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November 13, 2006

Ben Stein's 21 Iron Laws of Business Travel

Ben Stein needs no introduction.

His laws appeared in yesterday's New York Times Business section, and follow.

    A Maximum Traveler (and His Maxims)

    I am your humble correspondent, and, as such, travel constantly. I am on the road more than I am at home, flying hither and yon to educate and amuse and pay for the vast army of men and women who depend on little me to keep them alive and able to spend time at movies and nail salons and in front of computer games.

    As I travel, I join many similar millions. We talk, exchange stories, make systems and create rules and laws of business travel. Because I have no better friends than you who are reading this, I now share these rules in the hope that you will learn from them and achieve the Zen-like state of acceptance that we maximum travelers achieve.

    Herewith, for your peace of mind and so that you will not be surprised, are the Iron Laws of Business Travel:

    • Look around the boarding area for the person talking the loudest on his cellphone, smelling the most of stale beer. The more obnoxious he or she is, the greater the certainty that he or she will be sitting directly in front of you.

    • The likelihood that your seat will not recline is a direct function of the certainty that the person in front of you will recline as far back as possible.

    • The chance that your plane will leave on time is an inverse function of the importance of reaching your destination on time.

    • The likelihood that your flight will reach its destination on time is a function of how much time you have to catch your connecting flight. That is, the less time you have to catch that connecting flight, the more certain that your plane will be late; the more time you have to catch that flight, the more likely that your plane will be on time.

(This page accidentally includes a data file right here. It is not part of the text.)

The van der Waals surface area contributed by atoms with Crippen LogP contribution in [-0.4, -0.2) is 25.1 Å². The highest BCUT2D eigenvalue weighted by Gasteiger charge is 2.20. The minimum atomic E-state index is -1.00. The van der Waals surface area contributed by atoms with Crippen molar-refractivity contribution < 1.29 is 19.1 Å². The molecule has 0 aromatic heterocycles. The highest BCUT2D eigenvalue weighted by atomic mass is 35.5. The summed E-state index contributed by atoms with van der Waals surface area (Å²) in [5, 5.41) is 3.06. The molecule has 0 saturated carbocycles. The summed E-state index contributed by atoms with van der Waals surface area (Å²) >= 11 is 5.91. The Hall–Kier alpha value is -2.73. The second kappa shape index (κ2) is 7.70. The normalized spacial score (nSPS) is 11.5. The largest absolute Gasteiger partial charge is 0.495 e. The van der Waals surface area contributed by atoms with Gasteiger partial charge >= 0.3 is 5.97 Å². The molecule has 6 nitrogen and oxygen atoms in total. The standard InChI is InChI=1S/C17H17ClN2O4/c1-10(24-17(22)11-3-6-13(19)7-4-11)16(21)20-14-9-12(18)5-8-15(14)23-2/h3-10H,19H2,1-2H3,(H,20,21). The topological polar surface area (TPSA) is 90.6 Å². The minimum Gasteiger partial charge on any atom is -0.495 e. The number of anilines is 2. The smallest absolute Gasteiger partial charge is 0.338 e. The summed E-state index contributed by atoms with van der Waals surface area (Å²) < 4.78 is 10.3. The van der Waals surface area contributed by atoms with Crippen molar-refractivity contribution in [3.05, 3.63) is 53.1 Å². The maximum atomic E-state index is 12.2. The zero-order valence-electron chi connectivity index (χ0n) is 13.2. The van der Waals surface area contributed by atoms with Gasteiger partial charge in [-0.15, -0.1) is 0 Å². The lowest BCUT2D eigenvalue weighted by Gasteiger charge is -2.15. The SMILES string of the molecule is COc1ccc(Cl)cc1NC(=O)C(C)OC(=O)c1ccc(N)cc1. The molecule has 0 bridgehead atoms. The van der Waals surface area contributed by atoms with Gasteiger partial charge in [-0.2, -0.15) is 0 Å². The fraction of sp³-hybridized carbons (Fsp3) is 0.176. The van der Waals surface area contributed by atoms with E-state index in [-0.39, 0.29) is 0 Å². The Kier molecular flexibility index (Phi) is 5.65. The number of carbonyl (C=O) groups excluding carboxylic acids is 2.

• Late arrivals will be compounded by incompetence. If your plane is already late, for example, you can be certain that it (a) will not have a gate when it gets in, (b) will not have a crew to make the jetway meet the plane and (c) will not have a crew that, once it appears, knows how to operate the jetway.

    • The chance that the plane’s galley will run out of any desirable entree just before it’s your turn to make a selection is a direct function of your hunger.

    • The likelihood of not finding a taxi, or of your driver failing to show up, is a function of the probability of measurable precipitation. It is also a function of your proximity to downtown Manhattan. That is, the likelihood of a car appearing when you need it is lowest in New York City, highest in Anchorage.

    • The chance that your driver will know the way to your destination is an inverse function of your fatigue and your need to use the restroom — and of the density of traffic between the airport and the hotel.